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Intel's chip problem may be a ‘tailwind’ for AMD, Nvidia sales: Analyst

Key Points
  • Mizuho Securities tells its clients Wednesday Intel's chip security issue will be a "marketing edge" for its competitors.
  • The firm's analyst notes Nvidia and AMD chips do not have the same vulnerability as Intel due to differences in architecture.
Nvidia co-founder and CEO Jensen Huang attends an event during the annual Computex computer exhibition in Taipei, Taiwan May 30, 2017.
Tyrone Siu | Reuters

AMD and Nvidia will benefit from Intel's chip security vulnerability and related performance issues, according to one Wall Street firm.

British tech website The Register reported Tuesday that some Intel processors have a "fundamental design flaw" and security vulnerability, which spurred the company to confirm the exploit later in the day.

Shares of AMD and Nvidia rose 5.2 percent and 6.6 percent, respectively, Wednesday, while Intel's stock declined 3.4 percent.

Mizuho Securities told its clients Wednesday Intel's chip security issue will be used by its competitors.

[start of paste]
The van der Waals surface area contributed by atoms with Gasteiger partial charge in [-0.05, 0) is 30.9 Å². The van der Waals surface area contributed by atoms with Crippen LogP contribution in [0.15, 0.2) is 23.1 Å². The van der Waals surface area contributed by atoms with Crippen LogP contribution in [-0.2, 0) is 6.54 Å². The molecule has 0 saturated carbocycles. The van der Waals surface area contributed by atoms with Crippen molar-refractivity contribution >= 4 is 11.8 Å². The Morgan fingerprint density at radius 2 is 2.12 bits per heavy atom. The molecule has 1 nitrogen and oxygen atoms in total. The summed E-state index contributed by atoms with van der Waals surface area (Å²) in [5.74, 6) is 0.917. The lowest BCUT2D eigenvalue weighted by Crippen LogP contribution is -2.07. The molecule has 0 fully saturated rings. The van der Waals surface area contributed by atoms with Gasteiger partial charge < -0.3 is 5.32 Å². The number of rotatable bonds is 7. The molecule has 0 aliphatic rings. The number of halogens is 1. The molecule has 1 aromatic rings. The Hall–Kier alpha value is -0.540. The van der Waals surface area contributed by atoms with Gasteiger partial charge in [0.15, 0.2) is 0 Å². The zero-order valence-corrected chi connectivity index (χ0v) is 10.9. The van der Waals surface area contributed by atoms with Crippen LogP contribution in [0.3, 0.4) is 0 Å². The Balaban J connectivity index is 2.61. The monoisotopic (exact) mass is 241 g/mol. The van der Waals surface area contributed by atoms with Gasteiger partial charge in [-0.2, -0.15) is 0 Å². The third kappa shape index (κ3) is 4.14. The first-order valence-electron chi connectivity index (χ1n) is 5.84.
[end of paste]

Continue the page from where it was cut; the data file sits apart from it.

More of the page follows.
"Near-term, given some of the vulnerabilities on INTC processors, we believe AMD and NVDA could use it has a marketing edge given differing architectures and no vulnerability yet," analyst Vijay Rakesh wrote. "It could be a tailwind for AMD and NVDA which are not seeing similar issues because of a different architecture implementation."

AMD rose 6 percent and Nvidia rallied 1.5 percent, respectively, Thursday following the report, while Intel fell 4 percent.

Rakesh said Intel has 99 percent share in the data center processor market and roughly 80 percent share in the PC chip market. He downplayed Intel's assertion that the security issue will not have a big impact on its business as "optimistic."

The analyst noted in some special instances the impeding security patches for Intel chips could cause a decrease in performance of 20 to 30 percent.

"While INTC does not see a financial or market share impact from the security issue and performance degradation with the vulnerability, we believe its high performance customers might have a different take," he wrote. This is "a leg up for AMD and Nvidia. A difference in architecture implies less vulnerability as noted by AMD 'with near zero risk' and we believe [the same] for NVDA."

Rakesh maintained his buy ratings on AMD, Nvidia and Intel.